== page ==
Marli's Chi's - AKC Longcoat Chihuahuas
of San Jose, California
A good indication that dogs' nails are too long is a telltale 'click-click-click' when walking on uncarpeted areas.
How many of us put off trimming our dog's nails until the inevitable veterinary check-up comes around and the veterinarian must do it? If you are like many dog owners, you may be hesitant to trim your dog's nails because you are afraid of cutting the quick of the nail, which may cause pain or bleeding. Once you learn how to do it, clipping your dog's nails is almost as easy as clipping your own.
When you are trimming your dog's nails, you are only cutting away the excess. Recognizing what is excess and where the nerves and blood vessels begin is what you need to know to make nail trimming a painless process for both you and your dog.
To trim your dog's nails:
Assemble what you will need - a high quality pair of trimmers and some styptic powder to stop bleeding if you nick the quick.
You may want to sit on the floor with your dog, hold your dog in your lap, or have someone hold your dog on a table. Hold your dog's paw firmly and push on his pads to extend the nail. Locate where the quick ends. With clear or light nails, it is easy to see the pink color where the quick ends.
Using a nail trimmer for dogs, cut the nail below the quick on a 45-degree angle, with the cutting end of the nail clipper toward the end of the nail. You will be cutting off the finer point. In dogs, especially those with dark nails, make several small nips with the clippers instead of one larger one. Trim very thin slices off the end of the nail until you see a black dot appear towards the center of the nail when you look at it head on. This is the start of the quick that you want to avoid. The good news is that, the more diligent you are about trimming, the more the quick will regress into the nail, allowing you to cut shorter each time.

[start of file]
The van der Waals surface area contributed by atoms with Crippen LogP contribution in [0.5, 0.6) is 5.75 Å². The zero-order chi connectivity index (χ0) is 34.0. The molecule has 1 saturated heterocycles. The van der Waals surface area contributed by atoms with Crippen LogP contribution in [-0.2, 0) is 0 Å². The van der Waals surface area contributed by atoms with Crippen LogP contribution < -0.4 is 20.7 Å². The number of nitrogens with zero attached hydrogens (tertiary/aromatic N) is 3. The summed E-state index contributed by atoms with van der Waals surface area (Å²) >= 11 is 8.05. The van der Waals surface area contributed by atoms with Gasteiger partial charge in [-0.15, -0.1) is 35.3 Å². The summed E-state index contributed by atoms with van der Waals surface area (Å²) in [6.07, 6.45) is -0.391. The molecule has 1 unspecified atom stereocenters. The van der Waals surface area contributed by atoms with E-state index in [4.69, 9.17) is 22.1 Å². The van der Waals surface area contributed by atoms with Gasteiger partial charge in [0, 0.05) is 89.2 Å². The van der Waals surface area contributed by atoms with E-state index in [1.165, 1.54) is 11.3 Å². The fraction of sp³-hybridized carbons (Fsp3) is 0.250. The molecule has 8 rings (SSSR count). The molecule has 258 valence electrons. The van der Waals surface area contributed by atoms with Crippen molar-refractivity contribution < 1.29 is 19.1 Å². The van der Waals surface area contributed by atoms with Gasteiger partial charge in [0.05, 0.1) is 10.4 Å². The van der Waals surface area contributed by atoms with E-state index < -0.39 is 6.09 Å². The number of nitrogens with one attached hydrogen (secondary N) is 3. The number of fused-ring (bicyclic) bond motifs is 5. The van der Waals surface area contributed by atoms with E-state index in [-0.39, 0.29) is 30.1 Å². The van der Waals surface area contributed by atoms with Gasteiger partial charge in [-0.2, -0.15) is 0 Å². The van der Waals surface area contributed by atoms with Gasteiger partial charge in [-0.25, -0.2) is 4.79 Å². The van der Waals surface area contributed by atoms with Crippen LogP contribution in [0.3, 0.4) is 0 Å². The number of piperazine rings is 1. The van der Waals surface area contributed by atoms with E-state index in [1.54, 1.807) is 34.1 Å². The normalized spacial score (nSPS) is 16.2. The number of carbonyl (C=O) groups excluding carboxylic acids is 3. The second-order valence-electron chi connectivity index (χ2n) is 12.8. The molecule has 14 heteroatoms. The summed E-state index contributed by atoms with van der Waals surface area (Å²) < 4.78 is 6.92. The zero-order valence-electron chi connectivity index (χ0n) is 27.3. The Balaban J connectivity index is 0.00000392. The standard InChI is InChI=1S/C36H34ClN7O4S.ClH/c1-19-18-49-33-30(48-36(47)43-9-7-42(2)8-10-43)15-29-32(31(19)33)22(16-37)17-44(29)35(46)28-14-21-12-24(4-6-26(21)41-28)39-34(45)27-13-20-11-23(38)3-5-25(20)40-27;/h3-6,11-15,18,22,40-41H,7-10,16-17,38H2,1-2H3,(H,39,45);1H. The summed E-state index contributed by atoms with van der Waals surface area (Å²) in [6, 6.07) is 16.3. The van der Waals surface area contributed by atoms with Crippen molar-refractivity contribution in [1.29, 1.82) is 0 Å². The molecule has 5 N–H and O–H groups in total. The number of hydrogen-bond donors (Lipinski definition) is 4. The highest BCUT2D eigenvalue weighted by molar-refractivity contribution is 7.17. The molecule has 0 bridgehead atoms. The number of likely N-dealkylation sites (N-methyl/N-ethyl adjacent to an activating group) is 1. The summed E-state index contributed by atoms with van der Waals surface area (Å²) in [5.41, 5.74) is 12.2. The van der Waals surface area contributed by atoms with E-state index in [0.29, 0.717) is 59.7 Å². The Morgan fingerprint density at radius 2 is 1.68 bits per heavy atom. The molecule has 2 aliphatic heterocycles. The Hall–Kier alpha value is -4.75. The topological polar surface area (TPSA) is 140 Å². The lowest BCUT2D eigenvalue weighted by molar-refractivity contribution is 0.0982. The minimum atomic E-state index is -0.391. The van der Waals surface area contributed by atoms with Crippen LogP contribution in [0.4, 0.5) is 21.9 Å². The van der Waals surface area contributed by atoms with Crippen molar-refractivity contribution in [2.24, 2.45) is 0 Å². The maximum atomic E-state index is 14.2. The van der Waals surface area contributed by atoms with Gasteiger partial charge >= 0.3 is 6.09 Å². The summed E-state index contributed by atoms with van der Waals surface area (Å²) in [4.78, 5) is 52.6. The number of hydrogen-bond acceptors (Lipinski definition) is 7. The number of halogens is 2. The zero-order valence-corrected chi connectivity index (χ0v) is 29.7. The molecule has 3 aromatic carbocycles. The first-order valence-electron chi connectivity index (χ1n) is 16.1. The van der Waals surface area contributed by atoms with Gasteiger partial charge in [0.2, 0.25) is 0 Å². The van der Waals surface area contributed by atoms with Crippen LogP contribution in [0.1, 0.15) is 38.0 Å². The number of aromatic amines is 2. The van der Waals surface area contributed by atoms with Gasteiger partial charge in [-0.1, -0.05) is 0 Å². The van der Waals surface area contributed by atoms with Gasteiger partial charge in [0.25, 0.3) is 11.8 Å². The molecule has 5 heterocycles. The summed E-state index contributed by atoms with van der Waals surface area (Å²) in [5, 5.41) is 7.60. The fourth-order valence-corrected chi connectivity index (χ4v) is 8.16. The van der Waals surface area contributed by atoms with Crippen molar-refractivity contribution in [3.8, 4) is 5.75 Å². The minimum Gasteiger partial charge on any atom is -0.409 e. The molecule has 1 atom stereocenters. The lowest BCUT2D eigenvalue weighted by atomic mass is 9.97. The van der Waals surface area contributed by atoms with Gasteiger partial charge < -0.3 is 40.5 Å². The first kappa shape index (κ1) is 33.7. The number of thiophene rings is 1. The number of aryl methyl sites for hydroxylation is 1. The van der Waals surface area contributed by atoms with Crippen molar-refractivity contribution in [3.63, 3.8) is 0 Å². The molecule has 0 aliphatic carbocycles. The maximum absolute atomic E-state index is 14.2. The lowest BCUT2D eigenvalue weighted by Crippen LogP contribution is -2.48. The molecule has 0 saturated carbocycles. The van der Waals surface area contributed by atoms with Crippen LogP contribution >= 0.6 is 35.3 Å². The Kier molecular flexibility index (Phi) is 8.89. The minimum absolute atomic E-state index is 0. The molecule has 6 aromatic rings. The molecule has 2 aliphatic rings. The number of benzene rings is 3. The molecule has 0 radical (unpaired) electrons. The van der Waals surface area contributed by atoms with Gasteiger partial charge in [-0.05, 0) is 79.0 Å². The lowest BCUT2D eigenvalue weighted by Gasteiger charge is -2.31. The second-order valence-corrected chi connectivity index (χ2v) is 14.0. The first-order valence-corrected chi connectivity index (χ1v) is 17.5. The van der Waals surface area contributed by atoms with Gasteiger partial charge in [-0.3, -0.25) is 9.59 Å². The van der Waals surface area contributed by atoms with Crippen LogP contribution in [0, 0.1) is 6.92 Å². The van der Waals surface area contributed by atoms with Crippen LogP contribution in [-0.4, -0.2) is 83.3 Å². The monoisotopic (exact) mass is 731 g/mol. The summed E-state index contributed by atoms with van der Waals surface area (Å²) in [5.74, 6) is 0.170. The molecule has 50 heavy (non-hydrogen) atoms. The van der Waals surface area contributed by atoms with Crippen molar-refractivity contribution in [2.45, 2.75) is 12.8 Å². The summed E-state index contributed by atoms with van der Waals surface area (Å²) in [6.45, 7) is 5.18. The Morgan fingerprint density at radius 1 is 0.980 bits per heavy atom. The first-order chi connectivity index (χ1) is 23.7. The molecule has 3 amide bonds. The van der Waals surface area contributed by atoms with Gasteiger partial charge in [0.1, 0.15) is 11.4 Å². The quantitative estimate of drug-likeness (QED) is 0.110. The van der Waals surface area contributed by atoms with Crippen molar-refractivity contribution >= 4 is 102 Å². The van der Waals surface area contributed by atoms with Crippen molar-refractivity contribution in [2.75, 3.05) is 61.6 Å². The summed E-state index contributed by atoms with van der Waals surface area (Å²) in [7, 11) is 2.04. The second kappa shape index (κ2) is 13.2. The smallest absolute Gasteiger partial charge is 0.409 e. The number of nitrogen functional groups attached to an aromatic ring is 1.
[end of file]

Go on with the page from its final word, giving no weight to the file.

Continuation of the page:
In some cases, if the nails are brittle, the cut may tend to splinter the nail. In these cases, file the nail in a sweeping motion starting from the back of the nail and following the curve to the tip. Several strokes will remove any burrs and leave the nail smooth.
If your dog will tolerate it, do all four feet this way. If he will not, take a break. And do not forget the dewclaws. On most breeds, if they have not been removed, dewclaws are 1-4" above the feet on the inner side of the legs. If not trimmed, dewclaws can grow so long they curl up and grow into the soft tissue, like a painful ingrown toe nail.
If you accidentally cut the quick, wipe off the blood and apply styptic powder to stop the bleeding. It is not serious and will heal in a very short time.
Some valuable tips:
Remember, it is better to trim a small amount on a regular basis than to try and remove large portions. Try to trim your dog's nails weekly, even if long walks keep them naturally short. The 'quick,' a blood vessel that runs down the middle of your dog's nail, grows as the nail grows, so if you wait a long time between cuttings, the quick will be closer to the end of the nail. This means more likelihood of bleeding during trimming.
Trim nails so that when the dog steps down, nails do not touch the floor.
Invest in a good pair of nail trimmers in an appropriate size for your dog. They can last a lifetime.
Make trimming time fun and not a struggle. Trimming your dog's nails does not have to be a chore or unpleasant. If your dog is not used to having his nails trimmed, start slowly, and gradually work up to simply holding his toes firmly for 15-30 seconds. Do not let him mouth or bite at you. It can take daily handling for a week or more to get some dogs used to this. When your dog tolerates having his feet held, clip just one nail, and if he is good, praise him and give him a tiny treat. Wait, and then at another time, do another nail. Continue until all nails have been trimmed. Slowly, you will be able to cut several nails in one sitting, and finally all the nails in one session.